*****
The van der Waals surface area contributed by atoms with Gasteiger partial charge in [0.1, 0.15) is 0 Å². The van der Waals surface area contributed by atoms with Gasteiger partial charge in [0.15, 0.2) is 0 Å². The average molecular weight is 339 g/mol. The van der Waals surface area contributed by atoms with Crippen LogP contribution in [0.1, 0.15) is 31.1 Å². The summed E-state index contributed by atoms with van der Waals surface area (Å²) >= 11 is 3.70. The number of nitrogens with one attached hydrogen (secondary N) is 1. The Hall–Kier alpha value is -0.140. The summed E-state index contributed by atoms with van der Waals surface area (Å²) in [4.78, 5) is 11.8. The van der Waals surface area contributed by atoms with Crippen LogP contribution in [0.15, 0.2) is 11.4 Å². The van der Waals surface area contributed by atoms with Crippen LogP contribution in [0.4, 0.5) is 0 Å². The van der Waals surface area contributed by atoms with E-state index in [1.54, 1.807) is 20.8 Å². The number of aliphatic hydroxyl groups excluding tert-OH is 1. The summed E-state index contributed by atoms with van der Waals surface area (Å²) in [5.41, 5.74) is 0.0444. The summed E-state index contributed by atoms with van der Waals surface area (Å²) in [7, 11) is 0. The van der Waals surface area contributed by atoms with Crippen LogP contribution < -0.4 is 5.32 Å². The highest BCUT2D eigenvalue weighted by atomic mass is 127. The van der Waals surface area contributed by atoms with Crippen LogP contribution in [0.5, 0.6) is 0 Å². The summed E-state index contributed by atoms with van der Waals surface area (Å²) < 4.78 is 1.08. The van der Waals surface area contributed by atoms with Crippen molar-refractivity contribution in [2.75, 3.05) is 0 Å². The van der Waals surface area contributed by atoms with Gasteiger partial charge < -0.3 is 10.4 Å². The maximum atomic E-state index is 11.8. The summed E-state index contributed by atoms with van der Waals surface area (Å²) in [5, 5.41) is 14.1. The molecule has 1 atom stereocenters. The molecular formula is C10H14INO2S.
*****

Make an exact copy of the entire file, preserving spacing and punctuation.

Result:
The van der Waals surface area contributed by atoms with Gasteiger partial charge in [0.1, 0.15) is 0 Å². The van der Waals surface area contributed by atoms with Gasteiger partial charge in [0.15, 0.2) is 0 Å². The average molecular weight is 339 g/mol. The van der Waals surface area contributed by atoms with Crippen LogP contribution in [0.1, 0.15) is 31.1 Å². The summed E-state index contributed by atoms with van der Waals surface area (Å²) >= 11 is 3.70. The number of nitrogens with one attached hydrogen (secondary N) is 1. The Hall–Kier alpha value is -0.140. The summed E-state index contributed by atoms with van der Waals surface area (Å²) in [4.78, 5) is 11.8. The van der Waals surface area contributed by atoms with Crippen LogP contribution in [0.15, 0.2) is 11.4 Å². The van der Waals surface area contributed by atoms with Crippen LogP contribution in [0.4, 0.5) is 0 Å². The van der Waals surface area contributed by atoms with E-state index in [1.54, 1.807) is 20.8 Å². The number of aliphatic hydroxyl groups excluding tert-OH is 1. The summed E-state index contributed by atoms with van der Waals surface area (Å²) in [5.41, 5.74) is 0.0444. The summed E-state index contributed by atoms with van der Waals surface area (Å²) in [7, 11) is 0. The van der Waals surface area contributed by atoms with Crippen LogP contribution < -0.4 is 5.32 Å². The highest BCUT2D eigenvalue weighted by atomic mass is 127. The van der Waals surface area contributed by atoms with Crippen LogP contribution in [0.5, 0.6) is 0 Å². The summed E-state index contributed by atoms with van der Waals surface area (Å²) < 4.78 is 1.08. The van der Waals surface area contributed by atoms with Crippen molar-refractivity contribution in [2.75, 3.05) is 0 Å². The van der Waals surface area contributed by atoms with Gasteiger partial charge < -0.3 is 10.4 Å². The maximum atomic E-state index is 11.8. The summed E-state index contributed by atoms with van der Waals surface area (Å²) in [5, 5.41) is 14.1. The molecule has 1 atom stereocenters. The molecular formula is C10H14INO2S.